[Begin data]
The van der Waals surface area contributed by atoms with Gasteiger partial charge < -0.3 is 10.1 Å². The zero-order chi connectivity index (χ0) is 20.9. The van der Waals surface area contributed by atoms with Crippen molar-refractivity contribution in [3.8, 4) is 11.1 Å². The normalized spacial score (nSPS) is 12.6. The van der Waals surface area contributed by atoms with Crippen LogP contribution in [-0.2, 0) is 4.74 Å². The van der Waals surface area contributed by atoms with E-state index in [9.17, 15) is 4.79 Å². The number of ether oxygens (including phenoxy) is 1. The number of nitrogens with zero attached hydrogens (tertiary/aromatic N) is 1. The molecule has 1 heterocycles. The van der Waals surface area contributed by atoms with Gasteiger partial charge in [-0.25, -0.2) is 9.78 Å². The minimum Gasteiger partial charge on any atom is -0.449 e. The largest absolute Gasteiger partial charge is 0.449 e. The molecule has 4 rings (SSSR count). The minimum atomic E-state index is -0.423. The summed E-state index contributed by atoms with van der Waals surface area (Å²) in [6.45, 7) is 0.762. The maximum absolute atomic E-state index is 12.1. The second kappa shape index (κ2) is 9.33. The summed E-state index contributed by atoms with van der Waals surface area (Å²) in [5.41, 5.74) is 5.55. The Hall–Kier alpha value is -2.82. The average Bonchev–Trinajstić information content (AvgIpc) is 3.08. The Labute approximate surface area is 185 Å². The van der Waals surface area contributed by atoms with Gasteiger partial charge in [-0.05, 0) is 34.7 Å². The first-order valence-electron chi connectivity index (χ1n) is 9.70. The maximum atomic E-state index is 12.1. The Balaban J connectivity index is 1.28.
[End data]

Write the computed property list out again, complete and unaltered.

The van der Waals surface area contributed by atoms with Gasteiger partial charge < -0.3 is 10.1 Å². The zero-order chi connectivity index (χ0) is 20.9. The van der Waals surface area contributed by atoms with Crippen molar-refractivity contribution in [3.8, 4) is 11.1 Å². The normalized spacial score (nSPS) is 12.6. The van der Waals surface area contributed by atoms with Crippen LogP contribution in [-0.2, 0) is 4.74 Å². The van der Waals surface area contributed by atoms with E-state index in [9.17, 15) is 4.79 Å². The number of ether oxygens (including phenoxy) is 1. The number of nitrogens with zero attached hydrogens (tertiary/aromatic N) is 1. The molecule has 1 heterocycles. The van der Waals surface area contributed by atoms with Gasteiger partial charge in [-0.25, -0.2) is 9.78 Å². The minimum Gasteiger partial charge on any atom is -0.449 e. The largest absolute Gasteiger partial charge is 0.449 e. The molecule has 4 rings (SSSR count). The minimum atomic E-state index is -0.423. The summed E-state index contributed by atoms with van der Waals surface area (Å²) in [6.45, 7) is 0.762. The maximum absolute atomic E-state index is 12.1. The second kappa shape index (κ2) is 9.33. The summed E-state index contributed by atoms with van der Waals surface area (Å²) in [5.41, 5.74) is 5.55. The Hall–Kier alpha value is -2.82. The average Bonchev–Trinajstić information content (AvgIpc) is 3.08. The Labute approximate surface area is 185 Å². The van der Waals surface area contributed by atoms with Gasteiger partial charge in [-0.05, 0) is 34.7 Å². The first-order valence-electron chi connectivity index (χ1n) is 9.70. The maximum atomic E-state index is 12.1. The Balaban J connectivity index is 1.28.